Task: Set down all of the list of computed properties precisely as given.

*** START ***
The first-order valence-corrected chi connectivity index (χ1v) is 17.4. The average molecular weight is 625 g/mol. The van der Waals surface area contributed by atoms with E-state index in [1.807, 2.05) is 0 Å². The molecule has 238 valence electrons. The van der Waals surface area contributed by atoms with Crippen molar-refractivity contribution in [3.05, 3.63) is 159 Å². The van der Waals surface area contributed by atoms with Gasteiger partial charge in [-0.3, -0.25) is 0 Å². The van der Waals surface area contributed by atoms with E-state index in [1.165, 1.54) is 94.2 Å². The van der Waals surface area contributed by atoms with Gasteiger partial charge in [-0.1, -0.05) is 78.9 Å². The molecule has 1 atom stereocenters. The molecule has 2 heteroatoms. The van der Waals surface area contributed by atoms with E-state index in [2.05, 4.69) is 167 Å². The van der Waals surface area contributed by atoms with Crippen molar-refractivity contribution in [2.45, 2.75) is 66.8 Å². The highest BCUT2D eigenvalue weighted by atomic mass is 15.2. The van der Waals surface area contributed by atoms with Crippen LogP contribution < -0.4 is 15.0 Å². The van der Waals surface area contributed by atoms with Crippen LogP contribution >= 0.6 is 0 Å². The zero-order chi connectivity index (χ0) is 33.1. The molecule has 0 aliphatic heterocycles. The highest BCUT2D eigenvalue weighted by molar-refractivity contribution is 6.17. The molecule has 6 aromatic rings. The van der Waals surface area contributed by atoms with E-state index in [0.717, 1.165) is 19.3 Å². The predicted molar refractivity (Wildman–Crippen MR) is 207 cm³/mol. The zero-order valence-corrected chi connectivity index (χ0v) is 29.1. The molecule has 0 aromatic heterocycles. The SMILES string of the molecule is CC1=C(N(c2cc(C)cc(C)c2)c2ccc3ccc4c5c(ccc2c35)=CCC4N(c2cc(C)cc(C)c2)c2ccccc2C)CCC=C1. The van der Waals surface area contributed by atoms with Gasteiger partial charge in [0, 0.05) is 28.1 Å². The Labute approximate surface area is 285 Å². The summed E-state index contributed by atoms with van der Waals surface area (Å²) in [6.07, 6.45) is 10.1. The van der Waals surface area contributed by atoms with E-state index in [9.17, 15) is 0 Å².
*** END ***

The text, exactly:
The first-order valence-corrected chi connectivity index (χ1v) is 17.4. The average molecular weight is 625 g/mol. The van der Waals surface area contributed by atoms with E-state index in [1.807, 2.05) is 0 Å². The molecule has 238 valence electrons. The van der Waals surface area contributed by atoms with Crippen molar-refractivity contribution in [3.05, 3.63) is 159 Å². The van der Waals surface area contributed by atoms with Gasteiger partial charge in [-0.3, -0.25) is 0 Å². The van der Waals surface area contributed by atoms with E-state index in [1.165, 1.54) is 94.2 Å². The van der Waals surface area contributed by atoms with Gasteiger partial charge in [-0.1, -0.05) is 78.9 Å². The molecule has 1 atom stereocenters. The molecule has 2 heteroatoms. The van der Waals surface area contributed by atoms with E-state index in [2.05, 4.69) is 167 Å². The van der Waals surface area contributed by atoms with Crippen molar-refractivity contribution in [2.45, 2.75) is 66.8 Å². The highest BCUT2D eigenvalue weighted by atomic mass is 15.2. The van der Waals surface area contributed by atoms with Crippen LogP contribution < -0.4 is 15.0 Å². The van der Waals surface area contributed by atoms with Crippen LogP contribution >= 0.6 is 0 Å². The zero-order chi connectivity index (χ0) is 33.1. The molecule has 0 aliphatic heterocycles. The highest BCUT2D eigenvalue weighted by molar-refractivity contribution is 6.17. The molecule has 6 aromatic rings. The van der Waals surface area contributed by atoms with E-state index in [0.717, 1.165) is 19.3 Å². The predicted molar refractivity (Wildman–Crippen MR) is 207 cm³/mol. The zero-order valence-corrected chi connectivity index (χ0v) is 29.1. The molecule has 0 aromatic heterocycles. The SMILES string of the molecule is CC1=C(N(c2cc(C)cc(C)c2)c2ccc3ccc4c5c(ccc2c35)=CCC4N(c2cc(C)cc(C)c2)c2ccccc2C)CCC=C1. The van der Waals surface area contributed by atoms with Gasteiger partial charge in [0, 0.05) is 28.1 Å². The Labute approximate surface area is 285 Å². The summed E-state index contributed by atoms with van der Waals surface area (Å²) in [6.07, 6.45) is 10.1. The van der Waals surface area contributed by atoms with E-state index in [9.17, 15) is 0 Å².